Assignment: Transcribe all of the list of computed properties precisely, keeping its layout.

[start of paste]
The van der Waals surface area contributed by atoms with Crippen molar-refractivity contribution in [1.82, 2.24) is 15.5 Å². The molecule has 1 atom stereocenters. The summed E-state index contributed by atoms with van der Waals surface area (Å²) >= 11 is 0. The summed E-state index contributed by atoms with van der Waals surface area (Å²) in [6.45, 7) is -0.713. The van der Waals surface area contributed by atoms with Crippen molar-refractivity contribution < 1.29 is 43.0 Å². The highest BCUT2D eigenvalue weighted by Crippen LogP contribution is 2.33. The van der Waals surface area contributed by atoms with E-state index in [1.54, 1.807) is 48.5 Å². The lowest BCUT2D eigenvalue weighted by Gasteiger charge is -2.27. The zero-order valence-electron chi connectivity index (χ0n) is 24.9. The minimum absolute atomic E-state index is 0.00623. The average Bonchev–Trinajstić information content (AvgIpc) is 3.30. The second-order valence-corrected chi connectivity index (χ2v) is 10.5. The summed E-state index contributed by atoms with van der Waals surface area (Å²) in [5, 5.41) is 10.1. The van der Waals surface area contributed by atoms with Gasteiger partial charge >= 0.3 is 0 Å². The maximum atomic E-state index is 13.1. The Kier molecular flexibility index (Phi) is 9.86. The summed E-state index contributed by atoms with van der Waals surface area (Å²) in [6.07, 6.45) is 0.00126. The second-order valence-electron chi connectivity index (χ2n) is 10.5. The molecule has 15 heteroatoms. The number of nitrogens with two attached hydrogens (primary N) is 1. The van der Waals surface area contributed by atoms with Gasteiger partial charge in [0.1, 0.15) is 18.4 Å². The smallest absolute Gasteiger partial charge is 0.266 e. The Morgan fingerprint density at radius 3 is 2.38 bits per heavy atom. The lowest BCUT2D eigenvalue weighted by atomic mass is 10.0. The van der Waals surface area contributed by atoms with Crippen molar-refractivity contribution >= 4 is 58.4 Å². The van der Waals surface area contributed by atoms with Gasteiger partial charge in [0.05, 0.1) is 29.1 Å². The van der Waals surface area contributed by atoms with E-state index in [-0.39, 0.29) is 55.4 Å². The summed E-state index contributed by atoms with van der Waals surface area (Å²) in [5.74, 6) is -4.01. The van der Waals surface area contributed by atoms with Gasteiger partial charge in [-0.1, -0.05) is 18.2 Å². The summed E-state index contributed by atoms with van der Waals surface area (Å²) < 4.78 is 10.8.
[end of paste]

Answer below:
The van der Waals surface area contributed by atoms with Crippen molar-refractivity contribution in [1.82, 2.24) is 15.5 Å². The molecule has 1 atom stereocenters. The summed E-state index contributed by atoms with van der Waals surface area (Å²) >= 11 is 0. The summed E-state index contributed by atoms with van der Waals surface area (Å²) in [6.45, 7) is -0.713. The van der Waals surface area contributed by atoms with Crippen molar-refractivity contribution < 1.29 is 43.0 Å². The highest BCUT2D eigenvalue weighted by Crippen LogP contribution is 2.33. The van der Waals surface area contributed by atoms with E-state index in [1.54, 1.807) is 48.5 Å². The lowest BCUT2D eigenvalue weighted by Gasteiger charge is -2.27. The zero-order valence-electron chi connectivity index (χ0n) is 24.9. The minimum absolute atomic E-state index is 0.00623. The average Bonchev–Trinajstić information content (AvgIpc) is 3.30. The second-order valence-corrected chi connectivity index (χ2v) is 10.5. The summed E-state index contributed by atoms with van der Waals surface area (Å²) in [5, 5.41) is 10.1. The van der Waals surface area contributed by atoms with Gasteiger partial charge >= 0.3 is 0 Å². The maximum atomic E-state index is 13.1. The Kier molecular flexibility index (Phi) is 9.86. The summed E-state index contributed by atoms with van der Waals surface area (Å²) in [6.07, 6.45) is 0.00126. The second-order valence-electron chi connectivity index (χ2n) is 10.5. The molecule has 15 heteroatoms. The number of nitrogens with two attached hydrogens (primary N) is 1. The van der Waals surface area contributed by atoms with Gasteiger partial charge in [0.1, 0.15) is 18.4 Å². The smallest absolute Gasteiger partial charge is 0.266 e. The Morgan fingerprint density at radius 3 is 2.38 bits per heavy atom. The lowest BCUT2D eigenvalue weighted by atomic mass is 10.0. The van der Waals surface area contributed by atoms with Crippen molar-refractivity contribution >= 4 is 58.4 Å². The van der Waals surface area contributed by atoms with Gasteiger partial charge in [0.05, 0.1) is 29.1 Å². The van der Waals surface area contributed by atoms with E-state index in [-0.39, 0.29) is 55.4 Å². The summed E-state index contributed by atoms with van der Waals surface area (Å²) in [5.74, 6) is -4.01. The van der Waals surface area contributed by atoms with Gasteiger partial charge in [-0.1, -0.05) is 18.2 Å². The summed E-state index contributed by atoms with van der Waals surface area (Å²) < 4.78 is 10.8.